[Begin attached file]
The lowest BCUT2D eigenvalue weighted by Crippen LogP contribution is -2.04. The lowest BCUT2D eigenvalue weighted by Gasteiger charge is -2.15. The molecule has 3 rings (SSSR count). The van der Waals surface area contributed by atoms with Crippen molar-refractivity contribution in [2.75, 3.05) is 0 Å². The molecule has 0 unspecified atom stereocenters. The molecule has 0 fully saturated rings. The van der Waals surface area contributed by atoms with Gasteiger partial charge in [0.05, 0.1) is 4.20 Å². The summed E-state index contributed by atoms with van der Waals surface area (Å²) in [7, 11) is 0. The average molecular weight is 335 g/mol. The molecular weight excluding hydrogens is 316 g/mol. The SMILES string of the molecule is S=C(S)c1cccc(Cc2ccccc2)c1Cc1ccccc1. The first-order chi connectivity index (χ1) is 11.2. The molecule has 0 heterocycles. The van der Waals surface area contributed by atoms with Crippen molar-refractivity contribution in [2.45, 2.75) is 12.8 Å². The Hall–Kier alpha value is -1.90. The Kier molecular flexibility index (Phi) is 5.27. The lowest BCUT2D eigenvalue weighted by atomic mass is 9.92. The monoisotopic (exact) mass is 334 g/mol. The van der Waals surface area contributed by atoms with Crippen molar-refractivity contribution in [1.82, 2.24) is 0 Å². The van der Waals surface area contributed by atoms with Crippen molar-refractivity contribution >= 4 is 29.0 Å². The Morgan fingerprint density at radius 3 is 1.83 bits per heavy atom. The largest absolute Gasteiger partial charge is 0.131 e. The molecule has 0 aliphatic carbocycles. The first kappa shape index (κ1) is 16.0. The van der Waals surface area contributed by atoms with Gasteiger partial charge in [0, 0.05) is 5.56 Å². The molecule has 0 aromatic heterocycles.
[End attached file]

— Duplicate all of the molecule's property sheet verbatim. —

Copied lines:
The lowest BCUT2D eigenvalue weighted by Crippen LogP contribution is -2.04. The lowest BCUT2D eigenvalue weighted by Gasteiger charge is -2.15. The molecule has 3 rings (SSSR count). The van der Waals surface area contributed by atoms with Crippen molar-refractivity contribution in [2.75, 3.05) is 0 Å². The molecule has 0 unspecified atom stereocenters. The molecule has 0 fully saturated rings. The van der Waals surface area contributed by atoms with Gasteiger partial charge in [0.05, 0.1) is 4.20 Å². The summed E-state index contributed by atoms with van der Waals surface area (Å²) in [7, 11) is 0. The average molecular weight is 335 g/mol. The molecular weight excluding hydrogens is 316 g/mol. The SMILES string of the molecule is S=C(S)c1cccc(Cc2ccccc2)c1Cc1ccccc1. The first-order chi connectivity index (χ1) is 11.2. The molecule has 0 heterocycles. The van der Waals surface area contributed by atoms with Crippen molar-refractivity contribution in [2.45, 2.75) is 12.8 Å². The Hall–Kier alpha value is -1.90. The Kier molecular flexibility index (Phi) is 5.27. The lowest BCUT2D eigenvalue weighted by atomic mass is 9.92. The monoisotopic (exact) mass is 334 g/mol. The van der Waals surface area contributed by atoms with Crippen molar-refractivity contribution in [1.82, 2.24) is 0 Å². The van der Waals surface area contributed by atoms with Crippen molar-refractivity contribution >= 4 is 29.0 Å². The Morgan fingerprint density at radius 3 is 1.83 bits per heavy atom. The largest absolute Gasteiger partial charge is 0.131 e. The molecule has 0 aliphatic carbocycles. The first kappa shape index (κ1) is 16.0. The van der Waals surface area contributed by atoms with Gasteiger partial charge in [0, 0.05) is 5.56 Å². The molecule has 0 aromatic heterocycles.